Wednesday, April 26, 2017

Awesome credit-- you must have it!

You've probably heard this line a hundred times at the cash register before, "Would you like to apply for a store credit card? You'll save 10 percent on today's purchase".

That was the offer that I accepted from a BestBuy store clerk sometime in the late 90s, just a few months after I started working here in the states. I remember walking out of the store smiling. It was the first time I've ever brought something out of a store without having to pay in cash.

I probably saved about $4 as the purchase was less than 50 bucks. But since the item was not of significant value, I totally forgot about the purchase; more so, paying the credit card bill. It was a bizarre case of amnesia, reminiscent of Jason Bourne but minus the fast-paced action and bone-breaking stunts.

What turned out to be thrilling was the part where I eye-balled my credit report, one year later. By then, it was too late. My FICO score plummeted to the 500-600 range, which was poor by any standard-- all due to that single transaction.

Fortunately, I wasn't really in need of any loan at the time. I already took out a loan for my car and was years away from buying a house. Otherwise, I would have been hit by a significantly higher than average interest rates that could have amounted to tens of thousands of dollars.

I was young, fresh off the boat, and stupid.

If you're a 20 something millionaire-wanna-be who wants to avoid the costly mistakes that I've made about money; give your future-self a favor--- subscribe to this blog by entering your email above.

Thank goodness, we have FICO scores

FICO stands for Fair Isaac Corporation-- the company that buddies Bill Fair and Earl Isaac founded in 1956. Now, it is the most widely accepted measure of creditworthiness.

The score range from 300 to 850. A score of 760 or higher usually gets you the best deal on interest rates. Conversely, a lower score will make it harder for you to get a loan, land a job or qualify for the best terms on a wide variety of consumer contracts.

American creditors and consumers have no idea how lucky (or unlucky) they are that they have no less than 3 credit bureaus keeping a tally of credit scores: TransUnion, Equifax, and Experian. Each of these agencies is required by law to provide consumers with a free copy of their credit report at least once a year.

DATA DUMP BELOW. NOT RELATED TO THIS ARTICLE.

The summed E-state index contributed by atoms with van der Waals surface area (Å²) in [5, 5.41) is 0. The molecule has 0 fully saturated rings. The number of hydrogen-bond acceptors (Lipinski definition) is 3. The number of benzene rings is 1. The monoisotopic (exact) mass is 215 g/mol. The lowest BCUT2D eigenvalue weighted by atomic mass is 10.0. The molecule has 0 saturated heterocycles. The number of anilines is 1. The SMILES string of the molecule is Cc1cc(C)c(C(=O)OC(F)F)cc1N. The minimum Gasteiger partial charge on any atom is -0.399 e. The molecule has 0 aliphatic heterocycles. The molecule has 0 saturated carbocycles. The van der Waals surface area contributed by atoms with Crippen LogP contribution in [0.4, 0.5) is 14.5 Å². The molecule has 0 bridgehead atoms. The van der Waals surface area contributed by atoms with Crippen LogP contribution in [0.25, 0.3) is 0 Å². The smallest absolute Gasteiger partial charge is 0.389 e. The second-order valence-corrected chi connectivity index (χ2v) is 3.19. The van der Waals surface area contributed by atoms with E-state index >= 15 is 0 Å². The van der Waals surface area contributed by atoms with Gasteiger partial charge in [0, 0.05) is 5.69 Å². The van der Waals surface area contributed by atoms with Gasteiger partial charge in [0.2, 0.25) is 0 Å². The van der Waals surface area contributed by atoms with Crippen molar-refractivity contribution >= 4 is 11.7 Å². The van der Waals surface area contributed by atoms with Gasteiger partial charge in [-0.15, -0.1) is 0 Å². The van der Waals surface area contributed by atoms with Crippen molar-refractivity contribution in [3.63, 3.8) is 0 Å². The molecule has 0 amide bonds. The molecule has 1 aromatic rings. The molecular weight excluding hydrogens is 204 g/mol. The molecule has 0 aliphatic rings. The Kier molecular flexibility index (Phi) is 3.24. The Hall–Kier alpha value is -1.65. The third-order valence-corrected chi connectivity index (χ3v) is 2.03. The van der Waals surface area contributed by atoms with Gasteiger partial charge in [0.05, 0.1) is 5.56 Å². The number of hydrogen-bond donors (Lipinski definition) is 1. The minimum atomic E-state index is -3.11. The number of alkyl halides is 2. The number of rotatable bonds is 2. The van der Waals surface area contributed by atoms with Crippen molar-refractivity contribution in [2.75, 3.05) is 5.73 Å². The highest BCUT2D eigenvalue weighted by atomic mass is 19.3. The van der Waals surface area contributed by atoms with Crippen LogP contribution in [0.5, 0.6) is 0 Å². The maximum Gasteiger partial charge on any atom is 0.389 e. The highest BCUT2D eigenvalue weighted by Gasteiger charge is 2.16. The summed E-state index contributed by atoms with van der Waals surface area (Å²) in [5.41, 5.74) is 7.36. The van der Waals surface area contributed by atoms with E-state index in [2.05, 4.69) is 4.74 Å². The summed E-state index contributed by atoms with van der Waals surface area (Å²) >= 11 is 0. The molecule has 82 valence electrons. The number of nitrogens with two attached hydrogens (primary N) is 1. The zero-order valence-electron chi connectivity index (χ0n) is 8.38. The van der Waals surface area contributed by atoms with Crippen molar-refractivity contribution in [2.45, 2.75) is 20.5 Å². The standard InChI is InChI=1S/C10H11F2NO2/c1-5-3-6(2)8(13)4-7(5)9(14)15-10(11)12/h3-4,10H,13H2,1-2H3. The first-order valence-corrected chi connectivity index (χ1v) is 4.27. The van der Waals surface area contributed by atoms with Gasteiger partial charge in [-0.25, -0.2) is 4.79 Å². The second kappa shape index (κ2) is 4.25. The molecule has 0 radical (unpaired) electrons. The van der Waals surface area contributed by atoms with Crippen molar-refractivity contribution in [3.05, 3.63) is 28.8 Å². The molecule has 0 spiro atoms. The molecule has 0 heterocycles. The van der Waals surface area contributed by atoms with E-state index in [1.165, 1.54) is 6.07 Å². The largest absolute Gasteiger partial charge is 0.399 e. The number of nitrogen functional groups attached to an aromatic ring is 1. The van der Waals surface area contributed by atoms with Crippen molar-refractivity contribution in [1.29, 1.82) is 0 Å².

Where I grew up, credit investigations go something like this.  First, you apply for a loan in person at a local bank. The next day, the bank sends a 6' tall hulking guy with 17" arms (intimidating by Filipino standards) in a motorcycle to your neighborhood. He knocks on your door, all smiles, so you don't have any choice but to send him in. You engage in small talk, as he scans the surroundings of your home for potential collateral targets (ala Ah'nold 'The Terminator' style). If you don't happen to be there that day, he'll talk to your next door neighbor. The next thing your know, everybody in the neighborhood knows that you're trying to finance a brand-new Toyota Corolla.

What affects your credit score

According to Equifax, here are the factors that affect your scores. Some will affect your score much seriously than others.

High impact

Credit Card Usage shows how much you spend on your credit cards as a percentage of your total available balances (your credit limits) for all of your credit cards. A high percentage could indicate that you don’t have your spending under control and could be a greater risk for defaulting on your payments. Try to keep your credit card usage under 30%.

Payment History plays a critical part in determining your score. Making your payments on time shows potential lenders how reliable you are in paying back what you owe. Be sure to make all of your payments on time (even if it’s just the minimum payment due), and remember that other types of credit payments such as those for student loans and auto loans affect your score.

Derogatory Marks are indications of poor behavior in the past when it comes to being responsible about credit. These include accounts in collection, liens, and bankruptcies—things potential creditors are definitely wary about. Sometimes things like this happen and they’re beyond your control but if you can, by all means do your best to keep these things from happening. No matter the reason, these negative marks will likely stay on your credit report for seven years or more.

Medium impact